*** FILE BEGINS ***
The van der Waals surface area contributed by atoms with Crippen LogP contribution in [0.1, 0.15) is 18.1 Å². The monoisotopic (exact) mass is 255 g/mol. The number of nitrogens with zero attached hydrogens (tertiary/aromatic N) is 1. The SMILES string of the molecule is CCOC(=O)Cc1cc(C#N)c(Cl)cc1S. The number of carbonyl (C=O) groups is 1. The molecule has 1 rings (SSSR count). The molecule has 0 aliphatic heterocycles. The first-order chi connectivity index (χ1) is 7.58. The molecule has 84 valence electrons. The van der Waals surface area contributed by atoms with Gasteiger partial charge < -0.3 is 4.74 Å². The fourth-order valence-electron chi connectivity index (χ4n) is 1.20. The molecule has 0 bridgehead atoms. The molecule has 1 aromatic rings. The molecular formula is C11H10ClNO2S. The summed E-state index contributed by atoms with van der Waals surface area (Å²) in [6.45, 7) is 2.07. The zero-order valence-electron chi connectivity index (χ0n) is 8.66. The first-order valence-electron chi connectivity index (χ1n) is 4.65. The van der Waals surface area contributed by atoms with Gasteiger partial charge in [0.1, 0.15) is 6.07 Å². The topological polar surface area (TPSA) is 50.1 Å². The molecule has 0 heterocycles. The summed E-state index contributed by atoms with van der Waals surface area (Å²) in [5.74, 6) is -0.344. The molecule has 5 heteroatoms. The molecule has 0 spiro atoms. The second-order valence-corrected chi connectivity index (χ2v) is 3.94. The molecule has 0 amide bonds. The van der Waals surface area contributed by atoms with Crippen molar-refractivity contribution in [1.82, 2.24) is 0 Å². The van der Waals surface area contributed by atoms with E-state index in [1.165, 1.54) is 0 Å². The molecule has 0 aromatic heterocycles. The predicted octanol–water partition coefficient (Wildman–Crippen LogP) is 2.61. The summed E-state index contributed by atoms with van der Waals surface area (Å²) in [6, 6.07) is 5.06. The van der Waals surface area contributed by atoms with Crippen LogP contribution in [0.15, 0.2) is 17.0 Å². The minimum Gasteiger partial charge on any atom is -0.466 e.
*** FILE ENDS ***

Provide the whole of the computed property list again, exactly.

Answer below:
The van der Waals surface area contributed by atoms with Crippen LogP contribution in [0.1, 0.15) is 18.1 Å². The monoisotopic (exact) mass is 255 g/mol. The number of nitrogens with zero attached hydrogens (tertiary/aromatic N) is 1. The SMILES string of the molecule is CCOC(=O)Cc1cc(C#N)c(Cl)cc1S. The number of carbonyl (C=O) groups is 1. The molecule has 1 rings (SSSR count). The molecule has 0 aliphatic heterocycles. The first-order chi connectivity index (χ1) is 7.58. The molecule has 84 valence electrons. The van der Waals surface area contributed by atoms with Gasteiger partial charge < -0.3 is 4.74 Å². The fourth-order valence-electron chi connectivity index (χ4n) is 1.20. The molecule has 0 bridgehead atoms. The molecule has 1 aromatic rings. The molecular formula is C11H10ClNO2S. The summed E-state index contributed by atoms with van der Waals surface area (Å²) in [6.45, 7) is 2.07. The zero-order valence-electron chi connectivity index (χ0n) is 8.66. The first-order valence-electron chi connectivity index (χ1n) is 4.65. The van der Waals surface area contributed by atoms with Gasteiger partial charge in [0.1, 0.15) is 6.07 Å². The topological polar surface area (TPSA) is 50.1 Å². The molecule has 0 heterocycles. The summed E-state index contributed by atoms with van der Waals surface area (Å²) in [5.74, 6) is -0.344. The molecule has 5 heteroatoms. The molecule has 0 spiro atoms. The second-order valence-corrected chi connectivity index (χ2v) is 3.94. The molecule has 0 amide bonds. The van der Waals surface area contributed by atoms with Crippen molar-refractivity contribution in [1.82, 2.24) is 0 Å². The van der Waals surface area contributed by atoms with E-state index in [1.165, 1.54) is 0 Å². The molecule has 0 aromatic heterocycles. The predicted octanol–water partition coefficient (Wildman–Crippen LogP) is 2.61. The summed E-state index contributed by atoms with van der Waals surface area (Å²) in [6, 6.07) is 5.06. The van der Waals surface area contributed by atoms with Crippen LogP contribution in [0.15, 0.2) is 17.0 Å². The minimum Gasteiger partial charge on any atom is -0.466 e.